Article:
While the power retained by the decedent is phrased in terms of disinheritance, we can see no difference between this and a more conventionally phrased special power of appointment. As a practical matter Mrs. Chickering could choose between two possible objects - her son or the William A. Russell Trust - and could apportion the income and principal between them in any proportion she chose to the extent of complete exclusion of either. In cases involving equally narrow special powers, courts have frequently held that the enjoyment of the property in question was subject to a power in the transferor to "alter, amend, or revoke" within the purview of § 302(d). Commissioner v. Chase National Bank, 2 Cir., 82 F.2d 157, certiorari denied, 299 U.S. 552, 57 S. Ct. 15, 81 L. Ed. 407; Hoblitzelle v. United States, Ct. Cl., 3 F.Supp. 331; Holderness v. Commissioner, 4 Cir., 86 F.2d 137. We have no doubt, therefore, that had the Russell Trust been created after the enactment of § 302(d), the proportion of the trust contributed by Mrs. Chickering would be includable in her gross estate.

The present trust was created in 1901, however, and until 1924 the estate tax contained no provision analogous to § 302(d). It is certainly true that in some circumstances a section of the estate tax may be constitutionally applicable to trusts created after its enactment but not to trusts created prior thereto. Compare, e. g., Helvering v. City Bank Farmers Trust Co., 296 U.S. 85, 56 S. Ct. 70, 80 L. Ed. 62, with Mackay v. Commissioner, 2 Cir., 94 F.2d 558, and Commissioner v. KaplaN, 1 Cir., 102 F.2d 329. It is argued that long before the enactment of § 302(d) Mrs. Chickering had divested herself of all control of the trust property except for a closely circumscribed power of dubious monetary value; and that to tax this power at the full value of the property is in effect retroactively to tax a completed transfer.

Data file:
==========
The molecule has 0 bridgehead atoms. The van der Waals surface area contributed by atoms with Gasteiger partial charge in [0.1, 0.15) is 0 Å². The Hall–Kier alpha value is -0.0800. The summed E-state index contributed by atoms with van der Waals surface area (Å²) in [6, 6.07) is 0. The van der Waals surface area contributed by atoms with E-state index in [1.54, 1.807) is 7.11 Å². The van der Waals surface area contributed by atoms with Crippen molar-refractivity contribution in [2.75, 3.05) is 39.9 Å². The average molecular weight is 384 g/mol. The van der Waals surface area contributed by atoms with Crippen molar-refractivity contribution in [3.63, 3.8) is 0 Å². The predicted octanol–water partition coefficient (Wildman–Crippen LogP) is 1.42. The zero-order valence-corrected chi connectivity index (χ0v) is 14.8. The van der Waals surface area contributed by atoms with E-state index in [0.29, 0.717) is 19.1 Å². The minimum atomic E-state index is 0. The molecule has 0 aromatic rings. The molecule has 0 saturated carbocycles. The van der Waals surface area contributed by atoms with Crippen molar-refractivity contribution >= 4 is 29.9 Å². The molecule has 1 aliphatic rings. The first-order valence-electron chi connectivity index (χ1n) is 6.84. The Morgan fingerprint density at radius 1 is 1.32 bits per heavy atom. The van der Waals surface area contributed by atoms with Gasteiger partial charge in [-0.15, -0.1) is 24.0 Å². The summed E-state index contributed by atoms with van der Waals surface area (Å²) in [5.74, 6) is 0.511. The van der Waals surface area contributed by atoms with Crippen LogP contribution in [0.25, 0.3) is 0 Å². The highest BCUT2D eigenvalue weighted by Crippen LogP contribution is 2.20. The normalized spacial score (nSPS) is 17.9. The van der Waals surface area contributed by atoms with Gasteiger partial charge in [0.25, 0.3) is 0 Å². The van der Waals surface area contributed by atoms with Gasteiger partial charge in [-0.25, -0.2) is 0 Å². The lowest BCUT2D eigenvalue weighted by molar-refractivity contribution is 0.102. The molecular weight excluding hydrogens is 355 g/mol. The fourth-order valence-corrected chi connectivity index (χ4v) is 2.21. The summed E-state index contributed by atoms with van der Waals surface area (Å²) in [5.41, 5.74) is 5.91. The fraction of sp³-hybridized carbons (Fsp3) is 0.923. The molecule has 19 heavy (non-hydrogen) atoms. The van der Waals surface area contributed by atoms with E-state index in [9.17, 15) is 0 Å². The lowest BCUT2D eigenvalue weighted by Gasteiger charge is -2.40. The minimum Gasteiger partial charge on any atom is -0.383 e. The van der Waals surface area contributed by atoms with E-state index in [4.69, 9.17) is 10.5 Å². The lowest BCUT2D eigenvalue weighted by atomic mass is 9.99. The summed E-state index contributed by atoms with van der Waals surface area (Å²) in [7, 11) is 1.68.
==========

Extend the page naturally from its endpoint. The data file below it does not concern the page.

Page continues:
But the estate tax is not a direct tax upon the property; nor is it in a strict sense a tax upon a "transfer" of the property by the death of the decedent. It is an excise tax upon the happening of an enent, namely, death, where the death brings about certain described changes in legal relationships affecting property. The value of the property so affected is merely used as a factor in the measurement of the excise tax. In the case at bar the death of Mrs. Chickering resulted in an enlargement or ripening of property rights in her son, for the death removed the possibility that the son's interest under the trust deed might be destroyed by an exercise of the reserved power held by his mother. The death was thus "the source of valuable assurance passing from the dead to the living." Porter v. Commissioner, 288 U.S. 436, 444, 53 S. Ct. 451, 454, 77 L. Ed. 880.

The nature of the tax is clearly described in Tyler v. United States, 281 U.S. 497, 502, 503, 50 S. Ct. 356, 358, 74 L. Ed. 991, 69 A.L.R. 758:

"A tax laid upon the happening of an event, as distinguished from its tangible fruits, is an indirect tax which Congress, in respect of some events not necessary now to be described more definitely, undoubtedly may impose. If the event is death and the result which is made the occasion of the tax is the bringing into being or the enlargement of property rights, and Congress chooses to treat the tax imposed upon that result as a death duty, even though, strictly, in the absence of an expression of the legislative will, it might not thus be denominated, there is nothing in the Constitution which stands in the way.